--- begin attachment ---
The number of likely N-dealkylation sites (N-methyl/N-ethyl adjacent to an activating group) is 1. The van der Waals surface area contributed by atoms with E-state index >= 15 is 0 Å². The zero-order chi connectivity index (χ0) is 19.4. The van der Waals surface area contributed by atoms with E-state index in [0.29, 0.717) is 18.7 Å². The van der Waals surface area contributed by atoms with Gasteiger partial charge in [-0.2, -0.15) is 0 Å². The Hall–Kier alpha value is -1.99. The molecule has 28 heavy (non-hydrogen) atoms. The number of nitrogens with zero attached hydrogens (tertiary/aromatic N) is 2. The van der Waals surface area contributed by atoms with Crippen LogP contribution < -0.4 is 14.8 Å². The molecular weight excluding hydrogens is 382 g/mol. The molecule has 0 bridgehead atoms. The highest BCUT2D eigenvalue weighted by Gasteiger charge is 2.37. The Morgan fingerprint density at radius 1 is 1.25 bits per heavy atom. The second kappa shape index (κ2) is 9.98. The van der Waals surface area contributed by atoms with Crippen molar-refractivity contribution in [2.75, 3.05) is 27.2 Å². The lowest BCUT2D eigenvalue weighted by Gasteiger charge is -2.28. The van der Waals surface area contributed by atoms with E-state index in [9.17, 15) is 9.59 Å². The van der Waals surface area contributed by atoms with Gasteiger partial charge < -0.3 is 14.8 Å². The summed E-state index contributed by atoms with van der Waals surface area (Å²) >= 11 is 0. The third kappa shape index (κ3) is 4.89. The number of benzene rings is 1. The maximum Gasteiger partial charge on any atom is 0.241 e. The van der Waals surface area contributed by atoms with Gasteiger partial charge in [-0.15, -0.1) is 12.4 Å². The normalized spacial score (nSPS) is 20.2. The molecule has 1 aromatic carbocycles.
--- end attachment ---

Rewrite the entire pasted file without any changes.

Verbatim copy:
The number of likely N-dealkylation sites (N-methyl/N-ethyl adjacent to an activating group) is 1. The van der Waals surface area contributed by atoms with E-state index >= 15 is 0 Å². The zero-order chi connectivity index (χ0) is 19.4. The van der Waals surface area contributed by atoms with E-state index in [0.29, 0.717) is 18.7 Å². The van der Waals surface area contributed by atoms with Gasteiger partial charge in [-0.2, -0.15) is 0 Å². The Hall–Kier alpha value is -1.99. The molecule has 28 heavy (non-hydrogen) atoms. The number of nitrogens with zero attached hydrogens (tertiary/aromatic N) is 2. The van der Waals surface area contributed by atoms with Crippen LogP contribution < -0.4 is 14.8 Å². The molecular weight excluding hydrogens is 382 g/mol. The molecule has 0 bridgehead atoms. The highest BCUT2D eigenvalue weighted by Gasteiger charge is 2.37. The Morgan fingerprint density at radius 1 is 1.25 bits per heavy atom. The second kappa shape index (κ2) is 9.98. The van der Waals surface area contributed by atoms with Crippen molar-refractivity contribution in [2.75, 3.05) is 27.2 Å². The lowest BCUT2D eigenvalue weighted by Gasteiger charge is -2.28. The van der Waals surface area contributed by atoms with E-state index in [9.17, 15) is 9.59 Å². The van der Waals surface area contributed by atoms with Gasteiger partial charge < -0.3 is 14.8 Å². The summed E-state index contributed by atoms with van der Waals surface area (Å²) >= 11 is 0. The third kappa shape index (κ3) is 4.89. The number of benzene rings is 1. The maximum Gasteiger partial charge on any atom is 0.241 e. The van der Waals surface area contributed by atoms with Gasteiger partial charge in [-0.15, -0.1) is 12.4 Å². The normalized spacial score (nSPS) is 20.2. The molecule has 1 aromatic carbocycles.